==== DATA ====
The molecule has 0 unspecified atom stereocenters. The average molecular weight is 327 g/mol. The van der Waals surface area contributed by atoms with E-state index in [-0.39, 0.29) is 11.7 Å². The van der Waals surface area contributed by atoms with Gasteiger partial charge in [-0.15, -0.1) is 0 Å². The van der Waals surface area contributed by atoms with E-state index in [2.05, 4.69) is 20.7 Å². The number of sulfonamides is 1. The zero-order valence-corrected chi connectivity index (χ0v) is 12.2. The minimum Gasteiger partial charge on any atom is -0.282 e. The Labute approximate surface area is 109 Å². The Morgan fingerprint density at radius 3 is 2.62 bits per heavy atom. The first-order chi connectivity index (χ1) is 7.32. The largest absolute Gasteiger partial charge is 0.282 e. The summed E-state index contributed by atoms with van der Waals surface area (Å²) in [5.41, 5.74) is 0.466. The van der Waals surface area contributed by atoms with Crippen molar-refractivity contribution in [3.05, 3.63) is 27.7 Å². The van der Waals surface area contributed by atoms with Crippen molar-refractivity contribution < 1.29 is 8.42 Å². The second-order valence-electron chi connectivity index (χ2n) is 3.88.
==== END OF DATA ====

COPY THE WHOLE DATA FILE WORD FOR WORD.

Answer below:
The molecule has 0 unspecified atom stereocenters. The average molecular weight is 327 g/mol. The van der Waals surface area contributed by atoms with E-state index in [-0.39, 0.29) is 11.7 Å². The van der Waals surface area contributed by atoms with Gasteiger partial charge in [-0.15, -0.1) is 0 Å². The van der Waals surface area contributed by atoms with E-state index in [2.05, 4.69) is 20.7 Å². The number of sulfonamides is 1. The zero-order valence-corrected chi connectivity index (χ0v) is 12.2. The minimum Gasteiger partial charge on any atom is -0.282 e. The Labute approximate surface area is 109 Å². The Morgan fingerprint density at radius 3 is 2.62 bits per heavy atom. The first-order chi connectivity index (χ1) is 7.32. The largest absolute Gasteiger partial charge is 0.282 e. The summed E-state index contributed by atoms with van der Waals surface area (Å²) in [5.41, 5.74) is 0.466. The van der Waals surface area contributed by atoms with Crippen molar-refractivity contribution in [3.05, 3.63) is 27.7 Å². The van der Waals surface area contributed by atoms with Crippen molar-refractivity contribution < 1.29 is 8.42 Å². The second-order valence-electron chi connectivity index (χ2n) is 3.88.